A plain reading of scripture (OT and NT) leads one to a YEC position. The only(?) reason that modernists are searching for alternative ways of reading the text, is that they assume that scientists have more or less proved an ‘old earth’. If this was true, I could see the appeal of trying to “have your cake and eat it too”.
Scientists however are often not objective and have to tow the ‘party line’, unfortunately.
There are plenty of reasons, apart from the scriptures, to believe that the earth is less than 10,000 years old. Here are 101 reasons for starters http://creation.com/age-of-the-earth
“Scientists however are often not objective and have to tow the ‘party line’, unfortunately.”
Ross, I don’t share you view in the above comment, but this caught my eye. Are you suggesting that unless a person is totally objective or disinterested, we should doubt or reject what they say?
As you know – I’m a great fan! Without making this awkward, I feel like you’ve given me permission to think and honestly “work out your salvation” in a way I did not feel I had permission to before. Back on topic…
I do agree with you that Paul (and indeed, Jesus, and other NT writers) seem to be making didactic points when they reference the earlier chapters of Genesis. Probably also when they reference Jonah. I do keep myself a little guarded that we don’t just slap a label “didactic” on anything we don’t think is literal.
So with that in mind – is there any way to know you are right in the way you differentiate between didactic, literal, literal-didactic, or “other” genres of literature?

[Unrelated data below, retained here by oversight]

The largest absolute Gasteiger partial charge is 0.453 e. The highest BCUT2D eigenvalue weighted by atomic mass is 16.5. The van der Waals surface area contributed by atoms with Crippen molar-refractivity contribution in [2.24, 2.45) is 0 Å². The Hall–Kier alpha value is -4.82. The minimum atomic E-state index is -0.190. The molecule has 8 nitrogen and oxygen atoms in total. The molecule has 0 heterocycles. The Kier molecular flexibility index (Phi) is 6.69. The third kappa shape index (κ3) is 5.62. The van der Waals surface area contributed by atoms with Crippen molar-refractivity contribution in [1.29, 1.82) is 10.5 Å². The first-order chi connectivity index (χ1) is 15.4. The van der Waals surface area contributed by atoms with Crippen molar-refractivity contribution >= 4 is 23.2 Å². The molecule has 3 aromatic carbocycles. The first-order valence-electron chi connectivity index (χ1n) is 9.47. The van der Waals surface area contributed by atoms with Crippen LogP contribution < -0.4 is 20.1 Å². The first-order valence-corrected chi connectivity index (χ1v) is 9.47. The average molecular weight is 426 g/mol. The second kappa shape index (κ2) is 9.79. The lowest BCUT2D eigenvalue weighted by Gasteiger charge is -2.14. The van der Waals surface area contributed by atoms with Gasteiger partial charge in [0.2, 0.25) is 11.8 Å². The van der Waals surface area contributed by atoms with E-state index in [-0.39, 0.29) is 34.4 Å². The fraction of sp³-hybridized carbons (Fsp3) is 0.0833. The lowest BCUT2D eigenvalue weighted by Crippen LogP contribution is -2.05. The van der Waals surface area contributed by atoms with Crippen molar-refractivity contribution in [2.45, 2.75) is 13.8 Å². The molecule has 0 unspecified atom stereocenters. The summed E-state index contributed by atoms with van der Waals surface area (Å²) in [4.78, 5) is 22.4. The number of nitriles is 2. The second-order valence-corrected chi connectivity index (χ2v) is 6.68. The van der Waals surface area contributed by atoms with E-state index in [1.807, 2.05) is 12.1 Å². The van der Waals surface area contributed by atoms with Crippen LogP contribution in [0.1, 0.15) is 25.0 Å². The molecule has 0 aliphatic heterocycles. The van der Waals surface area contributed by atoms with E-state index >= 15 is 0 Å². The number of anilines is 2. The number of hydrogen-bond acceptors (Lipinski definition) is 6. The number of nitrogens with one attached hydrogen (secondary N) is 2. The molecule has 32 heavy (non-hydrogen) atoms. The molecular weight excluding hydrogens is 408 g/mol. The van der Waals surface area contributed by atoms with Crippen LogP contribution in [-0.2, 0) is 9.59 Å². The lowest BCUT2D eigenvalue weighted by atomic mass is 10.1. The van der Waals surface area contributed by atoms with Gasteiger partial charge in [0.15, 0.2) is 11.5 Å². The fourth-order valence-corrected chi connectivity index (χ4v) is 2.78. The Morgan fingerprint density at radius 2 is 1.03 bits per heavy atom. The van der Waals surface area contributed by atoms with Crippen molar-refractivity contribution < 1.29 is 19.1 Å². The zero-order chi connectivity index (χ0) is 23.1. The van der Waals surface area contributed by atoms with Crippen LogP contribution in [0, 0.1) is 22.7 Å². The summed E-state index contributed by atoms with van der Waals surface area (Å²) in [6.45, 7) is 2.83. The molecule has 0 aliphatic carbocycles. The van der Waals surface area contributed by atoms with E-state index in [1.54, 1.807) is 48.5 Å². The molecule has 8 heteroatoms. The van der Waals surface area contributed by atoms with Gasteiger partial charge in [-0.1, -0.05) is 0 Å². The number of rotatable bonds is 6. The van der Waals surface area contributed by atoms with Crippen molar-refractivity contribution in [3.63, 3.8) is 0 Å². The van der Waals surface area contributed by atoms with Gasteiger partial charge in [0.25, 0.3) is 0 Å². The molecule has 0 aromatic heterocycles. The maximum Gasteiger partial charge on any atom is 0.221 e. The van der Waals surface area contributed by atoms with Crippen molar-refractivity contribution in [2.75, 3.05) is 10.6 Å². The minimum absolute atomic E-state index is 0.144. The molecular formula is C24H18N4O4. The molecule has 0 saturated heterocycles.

Being soaked in the western culture, it took me decades before I realised that face value literalism was not the default hermeneutic to be applied to scripture, and perhaps it wasn’t back in Jesus day either. I’d like like a little test to know that when I reach a conclusion that the writers is making a didactic point – that I’m not too far off base.
God bless, chin up, and keep going.
Sayre, I wish there was an easy method! Basically you’ve just got to settle on the view that, as best you can tell, makes best sense of all the data available to you – so it’s an inductive process. In this case for example, that would include scientific data, data from the history of biblical interpretation, data about what, as best you can tell, is a plausible understanding of what purpose a passage would be serving if it’s not intended as literal history, New Testament data (e.g. how is Paul using this text in his own context? Does it make sense? I have argued that one particular method of reading Paul really doesn’t make sense of what he is doing).
Is there a way to know with certainty that the view you arrive at is correct? Probably not, but even a view that isn’t certain can be a lot more plausible than the alternatives. 🙂
Comments are closed.